One criticism of Ponce could be that he has yet to properly show the prolific, clinical streak that he did at youth level but that can probably be put down to his inexperience and the fact that he is still finding his feet in the Primera.

It’s yet to be seen how his serious injury will affect him and how he can bounce back but a year of first team of football before his move to Roma should shake off any signs of rustiness and get back amongst the goals.

Ponce is certainly still raw but once the rough edges are refined, he has all the attributes to become a complete striker in any of Europe’s top divisions.


What does the future hold?

For the time being, the priority will be all about getting back up to speed with regular first team football at Newell’s.  In the bloated 30 team league, there will be some minnows that could provide some good target practice and even though Newell’s aren’t the same force they were under Martino, Ponce has a good squad around him who endeavour to play in a way that should help his transition to Italy.

Also, Ponce has been included in Humbertito Grondona’s pre-tournament Argentina U-20 squad ahead of the World Cup in New Zealand this summer.  Although he wasn’t part of the squad that won the Sudamericano, he would be expected to be incorporated into the side to bolster the forward line and provide competition for Gio Simeone who, despite being top scorer, is yet to truly convince and hasn’t been getting much of a look-in at River.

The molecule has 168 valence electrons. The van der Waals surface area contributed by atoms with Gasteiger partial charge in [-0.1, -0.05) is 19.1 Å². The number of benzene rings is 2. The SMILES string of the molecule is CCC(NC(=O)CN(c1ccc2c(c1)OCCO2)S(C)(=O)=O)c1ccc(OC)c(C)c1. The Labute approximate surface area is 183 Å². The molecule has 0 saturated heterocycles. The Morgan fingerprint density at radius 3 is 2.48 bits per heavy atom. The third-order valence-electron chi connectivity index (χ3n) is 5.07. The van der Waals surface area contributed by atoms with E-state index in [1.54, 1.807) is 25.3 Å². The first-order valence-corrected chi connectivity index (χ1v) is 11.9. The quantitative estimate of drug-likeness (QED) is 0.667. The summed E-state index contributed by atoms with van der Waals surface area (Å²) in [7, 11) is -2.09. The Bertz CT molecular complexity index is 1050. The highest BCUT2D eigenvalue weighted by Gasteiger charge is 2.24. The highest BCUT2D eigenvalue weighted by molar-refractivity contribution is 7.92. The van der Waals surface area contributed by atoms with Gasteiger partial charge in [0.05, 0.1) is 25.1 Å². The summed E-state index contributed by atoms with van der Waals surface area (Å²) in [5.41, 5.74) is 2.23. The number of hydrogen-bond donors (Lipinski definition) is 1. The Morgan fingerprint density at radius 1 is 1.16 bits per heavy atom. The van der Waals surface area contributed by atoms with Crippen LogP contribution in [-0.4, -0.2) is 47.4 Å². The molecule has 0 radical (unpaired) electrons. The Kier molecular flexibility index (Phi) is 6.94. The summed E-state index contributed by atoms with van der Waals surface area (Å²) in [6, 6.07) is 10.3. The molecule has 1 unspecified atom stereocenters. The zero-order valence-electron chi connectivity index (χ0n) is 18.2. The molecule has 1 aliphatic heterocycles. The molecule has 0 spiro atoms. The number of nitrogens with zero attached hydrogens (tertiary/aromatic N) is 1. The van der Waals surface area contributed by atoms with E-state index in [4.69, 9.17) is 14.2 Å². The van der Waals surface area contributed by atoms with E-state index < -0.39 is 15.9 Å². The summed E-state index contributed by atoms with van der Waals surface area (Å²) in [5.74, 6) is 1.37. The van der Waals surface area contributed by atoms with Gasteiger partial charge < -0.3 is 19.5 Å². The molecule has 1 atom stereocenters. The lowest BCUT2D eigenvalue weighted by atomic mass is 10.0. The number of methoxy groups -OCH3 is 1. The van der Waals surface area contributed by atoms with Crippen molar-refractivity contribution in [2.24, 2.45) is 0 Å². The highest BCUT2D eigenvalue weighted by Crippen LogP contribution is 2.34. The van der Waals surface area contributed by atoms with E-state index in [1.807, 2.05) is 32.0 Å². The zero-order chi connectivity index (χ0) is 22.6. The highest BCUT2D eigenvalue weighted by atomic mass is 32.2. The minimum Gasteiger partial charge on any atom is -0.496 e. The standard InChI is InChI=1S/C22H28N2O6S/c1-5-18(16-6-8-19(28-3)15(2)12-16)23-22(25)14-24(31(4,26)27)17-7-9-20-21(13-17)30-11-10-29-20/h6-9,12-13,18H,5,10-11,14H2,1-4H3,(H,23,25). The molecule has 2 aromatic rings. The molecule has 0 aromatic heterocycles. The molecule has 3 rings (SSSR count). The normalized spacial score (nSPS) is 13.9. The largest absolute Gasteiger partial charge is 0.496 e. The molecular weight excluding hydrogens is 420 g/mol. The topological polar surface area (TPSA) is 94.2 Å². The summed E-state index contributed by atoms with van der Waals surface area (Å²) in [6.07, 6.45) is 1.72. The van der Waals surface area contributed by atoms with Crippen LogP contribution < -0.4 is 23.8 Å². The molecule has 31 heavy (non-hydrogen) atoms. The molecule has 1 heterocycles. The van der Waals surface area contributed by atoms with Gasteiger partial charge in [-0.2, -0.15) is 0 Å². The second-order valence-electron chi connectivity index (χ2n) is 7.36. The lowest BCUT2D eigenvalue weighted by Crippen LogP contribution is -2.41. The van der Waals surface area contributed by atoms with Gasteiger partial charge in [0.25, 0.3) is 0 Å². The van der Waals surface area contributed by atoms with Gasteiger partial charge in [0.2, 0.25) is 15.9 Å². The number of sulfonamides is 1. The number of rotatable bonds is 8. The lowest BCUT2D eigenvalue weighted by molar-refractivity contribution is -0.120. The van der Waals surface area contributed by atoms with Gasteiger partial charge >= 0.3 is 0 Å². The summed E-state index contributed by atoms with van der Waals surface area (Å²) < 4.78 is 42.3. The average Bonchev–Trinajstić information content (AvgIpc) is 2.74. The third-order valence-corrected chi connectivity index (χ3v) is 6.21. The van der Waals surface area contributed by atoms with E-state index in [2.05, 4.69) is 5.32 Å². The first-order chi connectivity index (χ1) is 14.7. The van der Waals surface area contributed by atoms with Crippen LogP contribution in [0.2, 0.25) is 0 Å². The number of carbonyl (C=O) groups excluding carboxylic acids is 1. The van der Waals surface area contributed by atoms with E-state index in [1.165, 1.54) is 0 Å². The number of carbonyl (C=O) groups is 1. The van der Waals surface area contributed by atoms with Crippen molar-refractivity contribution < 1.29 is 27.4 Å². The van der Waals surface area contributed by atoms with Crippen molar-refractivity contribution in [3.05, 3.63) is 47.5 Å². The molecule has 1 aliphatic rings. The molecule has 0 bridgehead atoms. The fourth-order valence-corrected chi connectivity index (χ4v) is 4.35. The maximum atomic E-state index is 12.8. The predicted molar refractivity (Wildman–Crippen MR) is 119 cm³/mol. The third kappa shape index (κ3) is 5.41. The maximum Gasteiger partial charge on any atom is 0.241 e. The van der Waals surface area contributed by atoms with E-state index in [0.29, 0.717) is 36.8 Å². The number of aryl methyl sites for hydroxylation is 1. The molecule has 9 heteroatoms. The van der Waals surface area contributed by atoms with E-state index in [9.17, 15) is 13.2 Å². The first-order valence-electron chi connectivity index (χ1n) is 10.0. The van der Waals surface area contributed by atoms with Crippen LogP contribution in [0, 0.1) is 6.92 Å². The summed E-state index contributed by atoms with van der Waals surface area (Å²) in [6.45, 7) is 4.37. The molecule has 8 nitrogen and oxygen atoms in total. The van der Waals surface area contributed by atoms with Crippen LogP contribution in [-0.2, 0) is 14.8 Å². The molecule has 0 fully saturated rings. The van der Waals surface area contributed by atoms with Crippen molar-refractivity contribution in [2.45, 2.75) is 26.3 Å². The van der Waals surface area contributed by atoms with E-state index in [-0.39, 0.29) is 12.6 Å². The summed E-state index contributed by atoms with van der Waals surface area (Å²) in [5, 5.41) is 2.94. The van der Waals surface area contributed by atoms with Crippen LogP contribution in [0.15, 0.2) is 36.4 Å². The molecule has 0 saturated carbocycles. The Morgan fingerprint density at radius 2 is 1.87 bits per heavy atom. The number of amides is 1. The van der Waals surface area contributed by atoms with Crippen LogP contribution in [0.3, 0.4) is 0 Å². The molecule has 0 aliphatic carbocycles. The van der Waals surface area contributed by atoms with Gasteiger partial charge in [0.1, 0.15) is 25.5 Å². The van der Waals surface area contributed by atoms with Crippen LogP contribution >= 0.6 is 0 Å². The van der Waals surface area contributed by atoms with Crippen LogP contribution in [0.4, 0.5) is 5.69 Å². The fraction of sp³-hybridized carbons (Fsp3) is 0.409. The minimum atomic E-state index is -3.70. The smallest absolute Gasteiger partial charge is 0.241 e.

With the wealth of creative attacking midfielders, Ponce’s penalty box prowess could come in very handy for the Albiceleste. At the end of the year he will finally link up with Roma and join compatriots Juan Manuel Iturbe and Leandro Paredes which will hopefully help him settle in the Italian capital.

Given that he’ll still be just 18, it wouldn’t be a surprise to see him loaned out to another Italian side in order to gain more experience for a season or two.  Hopefully he will be afforded a certain amount of patience and given time to adapt – like Paulo Dybala at Palermo – because the Giallorossi have a very promising talent on their hands.


Written by Tom Robinson

Tom Robinson

Tom Robinson

An Argentinian & South American enthusiast and long-suffering Aston Villa fan, Tom began writing about the continent's always dramatic football after returning from a six-month stint working in Buenos Aires.He has since been featured on numerous sites, such as Sky Sports, IBWM and A Football Report.

You can find more at @tomrobbo89
Tom Robinson